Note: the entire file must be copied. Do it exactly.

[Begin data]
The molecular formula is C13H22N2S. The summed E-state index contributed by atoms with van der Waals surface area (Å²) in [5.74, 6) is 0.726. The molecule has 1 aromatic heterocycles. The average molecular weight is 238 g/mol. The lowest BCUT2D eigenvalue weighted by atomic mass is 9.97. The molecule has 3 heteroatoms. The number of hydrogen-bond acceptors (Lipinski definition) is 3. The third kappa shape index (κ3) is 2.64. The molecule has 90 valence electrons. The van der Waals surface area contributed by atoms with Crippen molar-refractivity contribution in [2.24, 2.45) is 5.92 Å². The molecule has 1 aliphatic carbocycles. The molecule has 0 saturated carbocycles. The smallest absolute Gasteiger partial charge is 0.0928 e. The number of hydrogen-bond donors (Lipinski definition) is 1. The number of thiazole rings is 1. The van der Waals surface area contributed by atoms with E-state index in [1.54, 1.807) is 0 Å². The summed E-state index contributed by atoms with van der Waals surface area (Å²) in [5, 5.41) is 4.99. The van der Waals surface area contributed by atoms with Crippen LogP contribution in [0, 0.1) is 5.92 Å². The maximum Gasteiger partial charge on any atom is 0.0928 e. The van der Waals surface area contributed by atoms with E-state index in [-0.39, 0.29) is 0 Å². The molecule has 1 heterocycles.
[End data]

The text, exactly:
The molecular formula is C13H22N2S. The summed E-state index contributed by atoms with van der Waals surface area (Å²) in [5.74, 6) is 0.726. The molecule has 1 aromatic heterocycles. The average molecular weight is 238 g/mol. The lowest BCUT2D eigenvalue weighted by atomic mass is 9.97. The molecule has 3 heteroatoms. The number of hydrogen-bond acceptors (Lipinski definition) is 3. The third kappa shape index (κ3) is 2.64. The molecule has 90 valence electrons. The van der Waals surface area contributed by atoms with Crippen molar-refractivity contribution in [2.24, 2.45) is 5.92 Å². The molecule has 1 aliphatic carbocycles. The molecule has 0 saturated carbocycles. The smallest absolute Gasteiger partial charge is 0.0928 e. The number of hydrogen-bond donors (Lipinski definition) is 1. The number of thiazole rings is 1. The van der Waals surface area contributed by atoms with E-state index in [1.54, 1.807) is 0 Å². The summed E-state index contributed by atoms with van der Waals surface area (Å²) in [5, 5.41) is 4.99. The van der Waals surface area contributed by atoms with Crippen LogP contribution in [0, 0.1) is 5.92 Å². The maximum Gasteiger partial charge on any atom is 0.0928 e. The van der Waals surface area contributed by atoms with E-state index in [-0.39, 0.29) is 0 Å². The molecule has 1 heterocycles.